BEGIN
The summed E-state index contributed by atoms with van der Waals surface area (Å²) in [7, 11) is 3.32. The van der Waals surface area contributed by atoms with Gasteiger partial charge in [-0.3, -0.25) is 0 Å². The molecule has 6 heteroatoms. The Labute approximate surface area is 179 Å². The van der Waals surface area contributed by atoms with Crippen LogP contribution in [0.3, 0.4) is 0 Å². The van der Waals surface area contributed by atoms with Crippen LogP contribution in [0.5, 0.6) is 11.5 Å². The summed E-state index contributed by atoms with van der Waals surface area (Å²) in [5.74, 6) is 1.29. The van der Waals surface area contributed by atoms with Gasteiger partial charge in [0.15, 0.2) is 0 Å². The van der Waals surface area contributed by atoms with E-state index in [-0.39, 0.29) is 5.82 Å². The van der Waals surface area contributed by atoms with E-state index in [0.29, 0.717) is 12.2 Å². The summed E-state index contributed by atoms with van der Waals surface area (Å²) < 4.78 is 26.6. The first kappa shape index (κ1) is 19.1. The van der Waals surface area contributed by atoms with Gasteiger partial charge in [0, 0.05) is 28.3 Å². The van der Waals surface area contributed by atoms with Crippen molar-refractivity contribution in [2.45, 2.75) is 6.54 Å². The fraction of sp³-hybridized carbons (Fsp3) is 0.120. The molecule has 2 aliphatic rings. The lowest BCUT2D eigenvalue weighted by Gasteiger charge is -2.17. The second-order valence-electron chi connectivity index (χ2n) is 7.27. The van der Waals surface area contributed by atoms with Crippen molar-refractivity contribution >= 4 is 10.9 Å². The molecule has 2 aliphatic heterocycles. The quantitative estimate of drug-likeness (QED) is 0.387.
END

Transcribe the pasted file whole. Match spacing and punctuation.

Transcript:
The summed E-state index contributed by atoms with van der Waals surface area (Å²) in [7, 11) is 3.32. The van der Waals surface area contributed by atoms with Gasteiger partial charge in [-0.3, -0.25) is 0 Å². The molecule has 6 heteroatoms. The Labute approximate surface area is 179 Å². The van der Waals surface area contributed by atoms with Crippen LogP contribution in [0.3, 0.4) is 0 Å². The van der Waals surface area contributed by atoms with Crippen LogP contribution in [0.5, 0.6) is 11.5 Å². The summed E-state index contributed by atoms with van der Waals surface area (Å²) in [5.74, 6) is 1.29. The van der Waals surface area contributed by atoms with Gasteiger partial charge in [0.15, 0.2) is 0 Å². The van der Waals surface area contributed by atoms with E-state index in [-0.39, 0.29) is 5.82 Å². The van der Waals surface area contributed by atoms with E-state index in [0.29, 0.717) is 12.2 Å². The summed E-state index contributed by atoms with van der Waals surface area (Å²) < 4.78 is 26.6. The first kappa shape index (κ1) is 19.1. The van der Waals surface area contributed by atoms with Gasteiger partial charge in [0, 0.05) is 28.3 Å². The van der Waals surface area contributed by atoms with Crippen molar-refractivity contribution in [2.45, 2.75) is 6.54 Å². The fraction of sp³-hybridized carbons (Fsp3) is 0.120. The molecule has 2 aliphatic rings. The lowest BCUT2D eigenvalue weighted by Gasteiger charge is -2.17. The second-order valence-electron chi connectivity index (χ2n) is 7.27. The van der Waals surface area contributed by atoms with Crippen molar-refractivity contribution >= 4 is 10.9 Å². The molecule has 2 aliphatic heterocycles. The quantitative estimate of drug-likeness (QED) is 0.387.